The Israeli elections look confusing and almost indescribably complicated to most Americans but conservatives eager to put an end to the Obama era can still learn some important lessons from the results.
First, those results from Israel will remain opaque and indecisive for days, even for weeks, after the ballots are actually counted on Tuesday. With at least ten parties likely to win seats in Israel’s 120 seat parliament, and with no party given a real chance to win more than 26 seats in Knesset, the question isn’t which candidate for prime minister “wins” but which one is most likely to put together a viable coalition.
As Republicans look at the situation in Jerusalem, it seems hard to explain why Prime Minister Netanyahu isn’t coasting to his fourth term, as he clearly expected he would when he called these “snap” elections in December. After all, the final polls all showed that on crucial national security issues the electorate shares the center-right outlook of Bibi and his allies far more than it does the center-left, “share the land” approach of his chief competitor. What’s more, two of the leading public opinion surveys asked a question of voters that they don’t get to answer on their ballots: aside from the party you prefer, which candidate would you choose as prime minister? In both polls, Netanyahu showed a decisive lead of ten points – leaving many outside observers seriously perplexed about the simultaneous lead for the Zionist Alliance party of Bibi’s chief rival, Itzhak (“Bougie”) Hertzog.
If Israelis agree with Netanyahu’s right wing stands, and clear pluralities would prefer him as Prime Minister, how did the party of the center left standard bearer, Bougie, manage to move into the apparent lead in terms of the number of parliamentary seats it’s likely to win?
The most direct answer to that complicated question is that compared to the internal squabbling of Israel’s right, the Left-Center did a much better job in unifying its interests and subordinating egos and ambitions to the good of the movement. The “Zionist Alliance” is actually a tenuous combination of Israel’s traditionally Socialist Labour Party and the Hatnua faction associated with Tzippi Livni, whose family has been prominent in right wing Likud circles for more than a half century.
By contrast, the right has indulged in a near Hobbesian internal war of personalities and policies that currently shows as many as seven different parties crossing the electoral threshold to win seats in Knesset. Some of these right-leaning parties are led by close associates and former Cabinet ministers previously linked to Netanyahu.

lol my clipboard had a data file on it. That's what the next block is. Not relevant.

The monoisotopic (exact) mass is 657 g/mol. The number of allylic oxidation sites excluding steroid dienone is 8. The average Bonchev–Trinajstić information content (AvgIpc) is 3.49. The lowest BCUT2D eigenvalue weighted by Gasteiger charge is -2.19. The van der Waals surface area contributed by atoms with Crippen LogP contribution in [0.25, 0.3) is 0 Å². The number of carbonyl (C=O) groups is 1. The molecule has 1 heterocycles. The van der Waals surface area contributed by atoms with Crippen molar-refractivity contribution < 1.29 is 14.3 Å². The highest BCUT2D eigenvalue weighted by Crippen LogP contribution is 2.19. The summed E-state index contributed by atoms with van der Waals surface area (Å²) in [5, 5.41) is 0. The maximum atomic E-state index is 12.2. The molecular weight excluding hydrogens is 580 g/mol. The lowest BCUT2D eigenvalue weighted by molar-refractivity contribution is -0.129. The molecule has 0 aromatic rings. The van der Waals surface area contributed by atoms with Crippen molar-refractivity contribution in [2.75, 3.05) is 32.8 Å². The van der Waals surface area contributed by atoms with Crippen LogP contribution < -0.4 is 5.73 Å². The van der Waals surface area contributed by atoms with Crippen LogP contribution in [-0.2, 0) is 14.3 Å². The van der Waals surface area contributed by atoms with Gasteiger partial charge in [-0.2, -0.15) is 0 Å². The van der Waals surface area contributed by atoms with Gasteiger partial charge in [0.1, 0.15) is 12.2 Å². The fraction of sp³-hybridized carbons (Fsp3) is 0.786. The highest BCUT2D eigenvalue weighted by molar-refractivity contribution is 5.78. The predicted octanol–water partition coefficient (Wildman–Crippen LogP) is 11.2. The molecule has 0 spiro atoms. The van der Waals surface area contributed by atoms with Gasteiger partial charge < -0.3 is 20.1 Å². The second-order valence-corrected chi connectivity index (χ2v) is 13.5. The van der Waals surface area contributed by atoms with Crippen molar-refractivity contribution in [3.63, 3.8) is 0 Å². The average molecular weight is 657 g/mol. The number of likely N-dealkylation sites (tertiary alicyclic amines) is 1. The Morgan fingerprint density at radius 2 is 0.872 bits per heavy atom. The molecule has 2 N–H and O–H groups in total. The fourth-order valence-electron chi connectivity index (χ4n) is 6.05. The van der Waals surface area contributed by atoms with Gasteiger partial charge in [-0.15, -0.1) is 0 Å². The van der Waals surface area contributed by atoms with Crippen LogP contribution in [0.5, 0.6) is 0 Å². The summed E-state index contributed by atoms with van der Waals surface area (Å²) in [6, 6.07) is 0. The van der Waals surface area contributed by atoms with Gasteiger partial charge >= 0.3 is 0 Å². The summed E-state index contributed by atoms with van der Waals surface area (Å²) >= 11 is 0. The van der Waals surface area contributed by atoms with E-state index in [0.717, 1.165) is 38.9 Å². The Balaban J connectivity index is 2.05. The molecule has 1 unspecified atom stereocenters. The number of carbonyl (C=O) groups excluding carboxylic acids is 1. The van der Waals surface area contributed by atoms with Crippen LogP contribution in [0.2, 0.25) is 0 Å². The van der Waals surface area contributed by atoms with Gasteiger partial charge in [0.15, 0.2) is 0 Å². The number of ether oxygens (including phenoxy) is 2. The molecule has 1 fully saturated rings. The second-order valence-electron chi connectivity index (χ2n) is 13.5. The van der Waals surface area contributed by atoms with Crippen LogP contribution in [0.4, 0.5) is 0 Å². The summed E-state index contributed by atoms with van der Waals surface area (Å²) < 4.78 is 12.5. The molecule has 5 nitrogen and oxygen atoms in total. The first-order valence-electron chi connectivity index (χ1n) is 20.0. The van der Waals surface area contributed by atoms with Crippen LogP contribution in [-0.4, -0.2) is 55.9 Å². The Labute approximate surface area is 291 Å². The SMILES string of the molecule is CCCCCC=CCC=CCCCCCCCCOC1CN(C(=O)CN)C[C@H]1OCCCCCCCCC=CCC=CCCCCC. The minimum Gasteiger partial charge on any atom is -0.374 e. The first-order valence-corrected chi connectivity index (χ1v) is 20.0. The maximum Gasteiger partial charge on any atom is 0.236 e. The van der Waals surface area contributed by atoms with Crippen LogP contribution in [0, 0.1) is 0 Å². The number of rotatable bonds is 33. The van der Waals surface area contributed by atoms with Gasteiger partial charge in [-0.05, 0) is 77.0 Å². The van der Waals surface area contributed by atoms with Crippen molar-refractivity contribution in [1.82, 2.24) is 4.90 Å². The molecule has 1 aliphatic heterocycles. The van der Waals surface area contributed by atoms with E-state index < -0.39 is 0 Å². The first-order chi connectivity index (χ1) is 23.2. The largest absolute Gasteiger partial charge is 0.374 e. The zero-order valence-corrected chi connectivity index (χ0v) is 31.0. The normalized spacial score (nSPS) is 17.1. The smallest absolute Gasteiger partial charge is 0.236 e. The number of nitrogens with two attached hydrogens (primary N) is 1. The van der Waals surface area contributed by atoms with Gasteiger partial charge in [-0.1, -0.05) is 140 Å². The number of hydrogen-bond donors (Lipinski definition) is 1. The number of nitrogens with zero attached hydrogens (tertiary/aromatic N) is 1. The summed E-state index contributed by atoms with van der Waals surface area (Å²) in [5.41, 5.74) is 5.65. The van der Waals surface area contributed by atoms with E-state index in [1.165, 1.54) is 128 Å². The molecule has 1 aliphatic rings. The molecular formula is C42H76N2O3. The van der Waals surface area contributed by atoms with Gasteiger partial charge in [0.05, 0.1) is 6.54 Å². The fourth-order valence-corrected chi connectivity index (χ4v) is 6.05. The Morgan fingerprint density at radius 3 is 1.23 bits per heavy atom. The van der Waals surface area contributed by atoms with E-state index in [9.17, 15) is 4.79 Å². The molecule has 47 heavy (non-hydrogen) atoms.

Conventional wisdom suggests that with these various right wing parties likely to enjoy a combined advantage when the Knesset finally takes shape they will eventually manage to get together, form what the Prime Minister calls a “natural coalition” and return Bibi to lead the government. But it’s worth noting that in an election that shouldn’t even be close, there’s still a widespread expectation that the leading party of the left-center will draw more overall seats in parliament than the leading party of the right center.
Why? In part, because many Israelis, like most Americans, may actually long for a less divided, less partisan, more cooperative approach to governance. When Hertzog and Livni assembled their “Zionist Alliance” they promised to share the four year term as Prime Minister – each taking two years. On election eve, Livni went further and indicated that she would personally step aside from her two year claim if it would help her side negotiate a successful coalition. In other words, those voters who long for less polarization and bitterness might well look at the badly divided right, and compare it to the newly united (and perhaps temporarily united) center-left, and lean temperamentally toward the more soft-spoken (Yitzhak Herzog is notorious for his reedy, high-pitched voice) and compromising team.
The message to American conservatives ought to be obvious. Every major poll in the USA shows a strong desire from every segment of the electorate for more cooperation and less confrontation in Washington. The bitter and seemingly perpetual polarization between the resurgent GOP and an arrogantly isolated president has brought public disillusionment with both sides.
With Republicans facing a much greater chance of a fiercely contested and seemingly interminable struggle for the presidential nomination than their Hillary-besotted Democratic counterparts, the GOP stands a good chance of cementing its image as the party of squabbling, division, and out-of-control egos.
That vision won’t help the American right in 2016. And there’s good reason to believe that it’s done some serious damage to the Israeli right in 2015—as developments of the next few days will surely make clear.